Vehicle was discovered on Tuesday morning
The vehicle was spotted Tuesday morning in the water off of Greenwalt Street in Unity Township.Upon recovering the vehicle, police identified it as being stolen from a previous incident.
Anyone with information about the theft of the vehicle should call police.
DELMONT, Pa. —
The boxes sit stacked on pallets throughout the warehouse of the Westmoreland County Food Bank. Thanks to more than 1,000 volunteers, those boxes will soon be heading towards an area food pantry to be given to a family in need.
Amid the coronavirus pandemic, officials at the Westmoreland County Food Bank knew they needed to adjust the way food was distributed. It’s a task that hasn’t been easy, as the need has continued to grow.
As nursing and personal care homes have been the hardest hit by the coronavirus throughout the country and state, precautions put in place have so far enabled the 400-bed Westmoreland Manor to be spared, officials said Tuesday.
The county-owned nursing home, the largest of the 66 nursing home or personal care facilities in Westmoreland County, has yet to record a single case among residents and staff as the pandemic has circulated throughout the community.
“It’s a combination of proper planning and managers and staff taking their job seriously,” Commissioner Sean Kertes said.
Nearly all of the Manor’s roughly 500 staffers are county employees. The facility is run by Quest Healthcare Development Inc., a private company based near Murrysville that owns and operates nursing homes throughout Pennsylvania.
A Rhode Island woman charged this month with prostitution told Greensburg police a city woman paid for her to fly to Western Pennsylvania for a visit and to “make some money,” police said.
Greensburg police this week arrested Nicole Vickers, 28, on charges that she was promoting prostitution following an undercover sting on April 28. Investigators said they responded to an advertisement on the website, “Skip the Games,” which police allege is used to promote prostitution.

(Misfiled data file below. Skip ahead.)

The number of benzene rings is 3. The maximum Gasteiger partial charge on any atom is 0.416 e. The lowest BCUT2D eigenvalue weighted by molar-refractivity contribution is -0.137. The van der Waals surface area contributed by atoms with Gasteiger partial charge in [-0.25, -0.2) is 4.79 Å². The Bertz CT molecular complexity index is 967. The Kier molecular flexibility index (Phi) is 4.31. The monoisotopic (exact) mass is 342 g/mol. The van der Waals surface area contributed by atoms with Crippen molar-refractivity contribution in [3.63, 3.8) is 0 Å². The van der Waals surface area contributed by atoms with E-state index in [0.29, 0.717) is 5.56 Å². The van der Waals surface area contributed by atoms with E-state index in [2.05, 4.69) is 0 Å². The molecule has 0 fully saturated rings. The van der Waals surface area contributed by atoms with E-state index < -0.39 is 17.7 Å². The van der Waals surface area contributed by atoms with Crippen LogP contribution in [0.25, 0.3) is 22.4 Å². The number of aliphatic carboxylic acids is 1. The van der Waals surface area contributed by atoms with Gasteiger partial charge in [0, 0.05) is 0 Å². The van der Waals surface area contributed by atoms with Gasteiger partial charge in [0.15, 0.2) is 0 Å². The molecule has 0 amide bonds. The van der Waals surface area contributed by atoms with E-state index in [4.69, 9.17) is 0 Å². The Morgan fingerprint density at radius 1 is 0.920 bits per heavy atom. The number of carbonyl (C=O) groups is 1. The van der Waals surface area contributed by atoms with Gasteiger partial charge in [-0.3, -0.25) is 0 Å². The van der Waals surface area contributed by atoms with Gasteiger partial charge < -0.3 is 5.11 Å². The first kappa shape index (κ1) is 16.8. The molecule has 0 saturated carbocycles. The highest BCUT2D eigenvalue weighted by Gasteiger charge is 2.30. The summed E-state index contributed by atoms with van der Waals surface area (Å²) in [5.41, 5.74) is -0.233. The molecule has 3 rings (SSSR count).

Also arrested was Nicole M. Moynihan, 32, of Greensburg. She is charged with promoting prostitution and running a prostitution business.
Vickers told police she lives in Rhode Island, but Moynihan paid for her flight and transportation to Greensburg so she could “visit her and make some money,” according to court documents.
WASHINGTON — President Trump said on Tuesday that he would declare meat processing plants “critical infrastructure” to ensure that facilities around the country remained open as the government tried to prevent looming shortages of pork, chicken and other products as a result of the coronavirus.
The action comes as meat plants around the country have turned into coronavirus hot spots, sickening thousands of workers, and after the head of Tyson Foods, one of the country’s largest processors, warned that millions of pounds of meat would simply disappear from the supply chain.
While Mr. Trump said the step would ensure an ample supply of meat, the announcement provoked swift backlash from unions and labor advocates, who said the administration needed to do more to protect workers who often stand shoulder to shoulder in refrigerated assembly lines. At least 20 workers have already died of coronavirus, the United Food and Commercial Workers International Union said.
If Nancy Pelosi didn’t have double standards, she wouldn’t have any standards at all. At least, that’s what the speaker of the House’s Monday endorsement of Joe Biden for president suggests.
“Now more than ever, we need a forward-looking, battle-tested leader who will fight for the people: a president with the values, experience, and the strategic thinking to bring our nation together and build a better, fairer world for our children,” Pelosi said as she unveiled her endorsement in a video message. “I’m proud to endorse Joe Biden for president. A leader who is the personification of hope and courage, values, authenticity, and integrity.”
“A lot of people, I think, want to get back to the new normal, which will be social distancing and all that,” Chris Heithaus, manager of 87 Waffle House restaurants in Georgia and the Carolinas, told the Associated Press, adding, “But they will be able to eat inside the restaurant.”
The majority of restaurants did not reopen but a few—including Waffle House’s 330 chain restaurants and more than twelve other restaurants in the Atlanta metro area—did, despite backlash from health officials and users online; “This is a really bad idea—I hope you are paying your workers extra and protect them,” said one user in response to a post on Instagram from Rocky Mountain Pizza announcing their reopening.
For those that did reopen, though, it wasn’t life as normal: Restaurants are required to adhere to a set of 39 guidelines laid out by the state government, including a mandate that all employees wear masks, owners screen employees for signs of illness, and restrictions on the amount of customers allowed inside at the same time.